HAWTHORN champion Michael Tuck believes the Hawks of 2013-15 could overtake the 1988-89 premiership sides if they deliver the first three-peat in the club's history.
Tuck, who is the AFL's games record holder, said he believed those champion teams of the late 1980s would beat today's Hawks if the sides were matched up in their prime.
But if Alastair Clarkson's team could win its third consecutive premiership then the argument would be settled and the modern-day Hawks would be the club's greatest.
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"If they've won three in a row, you've got to say they're better than us I suppose, the facts and figures prove that," he said on Tuesday.
"It's very hard to judge because I feel the 1988-89 sides would beat anyone playing today.
"You've got to put them on a scale of same age against same age, and we'd be as fit as these blokes if we had to be, some of us probably were."
Tuck, who played 426 games from 1972-91 as one of the game's great ruck-rovers, said the premiership race should not be declared over after the Hawks' recent wins against challengers Fremantle and the Sydney Swans.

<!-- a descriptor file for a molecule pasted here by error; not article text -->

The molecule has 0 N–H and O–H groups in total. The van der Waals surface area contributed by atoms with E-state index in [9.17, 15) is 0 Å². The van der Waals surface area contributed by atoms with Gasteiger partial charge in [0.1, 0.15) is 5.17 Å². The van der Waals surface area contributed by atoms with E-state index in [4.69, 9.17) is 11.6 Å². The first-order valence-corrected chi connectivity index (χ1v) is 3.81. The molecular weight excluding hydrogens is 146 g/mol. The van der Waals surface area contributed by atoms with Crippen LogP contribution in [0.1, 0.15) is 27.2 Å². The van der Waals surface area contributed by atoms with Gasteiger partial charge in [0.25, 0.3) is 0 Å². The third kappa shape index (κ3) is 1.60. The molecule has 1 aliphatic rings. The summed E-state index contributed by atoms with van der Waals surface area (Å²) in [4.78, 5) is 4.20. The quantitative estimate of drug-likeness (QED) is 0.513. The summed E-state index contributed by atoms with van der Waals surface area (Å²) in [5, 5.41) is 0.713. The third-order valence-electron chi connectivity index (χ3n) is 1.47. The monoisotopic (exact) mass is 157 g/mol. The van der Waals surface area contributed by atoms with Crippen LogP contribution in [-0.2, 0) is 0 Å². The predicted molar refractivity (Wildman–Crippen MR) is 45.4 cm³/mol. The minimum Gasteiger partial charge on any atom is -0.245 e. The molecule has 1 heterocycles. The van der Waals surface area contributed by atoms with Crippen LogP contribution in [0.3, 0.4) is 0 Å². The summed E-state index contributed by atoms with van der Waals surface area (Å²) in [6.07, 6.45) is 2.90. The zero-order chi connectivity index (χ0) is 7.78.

He said their clear advantage on the rest of the competition had more to do with administration than natural talent.
"You can get a good footballer, but if he doesn't fit into the club and causes more drama than what he's worth, is he worth having?" Tuck said.
"So you've got to choose the right player for the club to make the club tick.
"A champion team will beat a team of champions.
"They're in a very good spot this year, but anything can happen on the day."
Tuck was speaking as North Melbourne champion Brent Harvey prepared to play his 400th game, joining Richmond great Kevin Bartlett, Essendon veteran Dustin Fletcher and Tuck in the four-man 400 club.
Tuck said he would welcome Harvey or Fletcher, who have not declared their intentions for 2016, breaking his record.
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"With fitness coaches and special coaches, [players are] in six days a week, but we had to work all day," he said.
"But these guys turn up and have a bit of a sauna, a spa and a run around and go home.
"I always said records are made to be broken, you only hold them for a short time because people seem to improve."